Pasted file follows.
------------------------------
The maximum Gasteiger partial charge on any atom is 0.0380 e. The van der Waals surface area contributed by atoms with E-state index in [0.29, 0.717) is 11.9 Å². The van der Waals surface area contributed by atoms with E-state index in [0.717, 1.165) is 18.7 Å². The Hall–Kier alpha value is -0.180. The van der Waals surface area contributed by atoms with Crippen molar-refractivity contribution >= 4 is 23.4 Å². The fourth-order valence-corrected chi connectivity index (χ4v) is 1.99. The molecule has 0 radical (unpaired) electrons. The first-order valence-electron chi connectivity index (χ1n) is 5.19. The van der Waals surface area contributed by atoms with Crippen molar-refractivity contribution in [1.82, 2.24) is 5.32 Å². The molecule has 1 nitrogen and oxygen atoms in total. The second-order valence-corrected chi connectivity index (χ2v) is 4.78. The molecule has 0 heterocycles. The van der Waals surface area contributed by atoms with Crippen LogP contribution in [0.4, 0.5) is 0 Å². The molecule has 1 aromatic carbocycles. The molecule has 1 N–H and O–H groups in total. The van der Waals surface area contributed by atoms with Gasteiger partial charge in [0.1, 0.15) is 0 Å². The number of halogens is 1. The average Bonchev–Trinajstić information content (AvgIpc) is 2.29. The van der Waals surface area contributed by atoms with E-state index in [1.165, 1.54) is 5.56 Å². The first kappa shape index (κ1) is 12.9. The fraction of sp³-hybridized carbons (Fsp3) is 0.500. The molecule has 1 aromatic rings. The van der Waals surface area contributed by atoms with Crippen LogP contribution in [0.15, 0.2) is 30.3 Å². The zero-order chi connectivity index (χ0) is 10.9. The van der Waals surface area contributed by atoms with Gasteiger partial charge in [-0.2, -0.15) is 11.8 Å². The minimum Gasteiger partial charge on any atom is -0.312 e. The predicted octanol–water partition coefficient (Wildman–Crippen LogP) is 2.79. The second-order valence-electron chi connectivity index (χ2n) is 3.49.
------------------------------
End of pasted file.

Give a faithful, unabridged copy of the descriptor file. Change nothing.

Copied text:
The maximum Gasteiger partial charge on any atom is 0.0380 e. The van der Waals surface area contributed by atoms with E-state index in [0.29, 0.717) is 11.9 Å². The van der Waals surface area contributed by atoms with E-state index in [0.717, 1.165) is 18.7 Å². The Hall–Kier alpha value is -0.180. The van der Waals surface area contributed by atoms with Crippen molar-refractivity contribution >= 4 is 23.4 Å². The fourth-order valence-corrected chi connectivity index (χ4v) is 1.99. The molecule has 0 radical (unpaired) electrons. The first-order valence-electron chi connectivity index (χ1n) is 5.19. The van der Waals surface area contributed by atoms with Crippen molar-refractivity contribution in [1.82, 2.24) is 5.32 Å². The molecule has 1 nitrogen and oxygen atoms in total. The second-order valence-corrected chi connectivity index (χ2v) is 4.78. The molecule has 0 heterocycles. The van der Waals surface area contributed by atoms with Crippen LogP contribution in [0.4, 0.5) is 0 Å². The molecule has 1 aromatic carbocycles. The molecule has 1 N–H and O–H groups in total. The van der Waals surface area contributed by atoms with Gasteiger partial charge in [0.1, 0.15) is 0 Å². The number of halogens is 1. The average Bonchev–Trinajstić information content (AvgIpc) is 2.29. The van der Waals surface area contributed by atoms with E-state index in [1.165, 1.54) is 5.56 Å². The first kappa shape index (κ1) is 12.9. The fraction of sp³-hybridized carbons (Fsp3) is 0.500. The molecule has 1 aromatic rings. The van der Waals surface area contributed by atoms with Crippen LogP contribution in [0.15, 0.2) is 30.3 Å². The zero-order chi connectivity index (χ0) is 10.9. The van der Waals surface area contributed by atoms with Gasteiger partial charge in [-0.2, -0.15) is 11.8 Å². The minimum Gasteiger partial charge on any atom is -0.312 e. The predicted octanol–water partition coefficient (Wildman–Crippen LogP) is 2.79. The second-order valence-electron chi connectivity index (χ2n) is 3.49.